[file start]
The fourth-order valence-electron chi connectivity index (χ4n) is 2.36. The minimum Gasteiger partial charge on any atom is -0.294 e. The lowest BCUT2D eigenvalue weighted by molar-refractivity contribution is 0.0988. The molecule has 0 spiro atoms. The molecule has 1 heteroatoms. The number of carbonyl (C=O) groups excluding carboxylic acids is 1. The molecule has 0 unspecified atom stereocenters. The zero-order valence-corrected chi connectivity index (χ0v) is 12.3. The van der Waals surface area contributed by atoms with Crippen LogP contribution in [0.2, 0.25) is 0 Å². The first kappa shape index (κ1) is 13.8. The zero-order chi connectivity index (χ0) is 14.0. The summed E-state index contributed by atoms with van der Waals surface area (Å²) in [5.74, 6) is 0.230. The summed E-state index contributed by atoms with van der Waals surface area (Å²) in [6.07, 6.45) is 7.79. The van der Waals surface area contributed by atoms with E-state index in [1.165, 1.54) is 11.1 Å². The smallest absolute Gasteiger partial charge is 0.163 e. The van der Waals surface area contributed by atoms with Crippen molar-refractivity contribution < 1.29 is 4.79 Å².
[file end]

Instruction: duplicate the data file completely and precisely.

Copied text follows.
The fourth-order valence-electron chi connectivity index (χ4n) is 2.36. The minimum Gasteiger partial charge on any atom is -0.294 e. The lowest BCUT2D eigenvalue weighted by molar-refractivity contribution is 0.0988. The molecule has 0 spiro atoms. The molecule has 1 heteroatoms. The number of carbonyl (C=O) groups excluding carboxylic acids is 1. The molecule has 0 unspecified atom stereocenters. The zero-order valence-corrected chi connectivity index (χ0v) is 12.3. The van der Waals surface area contributed by atoms with Crippen LogP contribution in [0.2, 0.25) is 0 Å². The first kappa shape index (κ1) is 13.8. The zero-order chi connectivity index (χ0) is 14.0. The summed E-state index contributed by atoms with van der Waals surface area (Å²) in [5.74, 6) is 0.230. The summed E-state index contributed by atoms with van der Waals surface area (Å²) in [6.07, 6.45) is 7.79. The van der Waals surface area contributed by atoms with E-state index in [1.165, 1.54) is 11.1 Å². The smallest absolute Gasteiger partial charge is 0.163 e. The van der Waals surface area contributed by atoms with Crippen molar-refractivity contribution < 1.29 is 4.79 Å².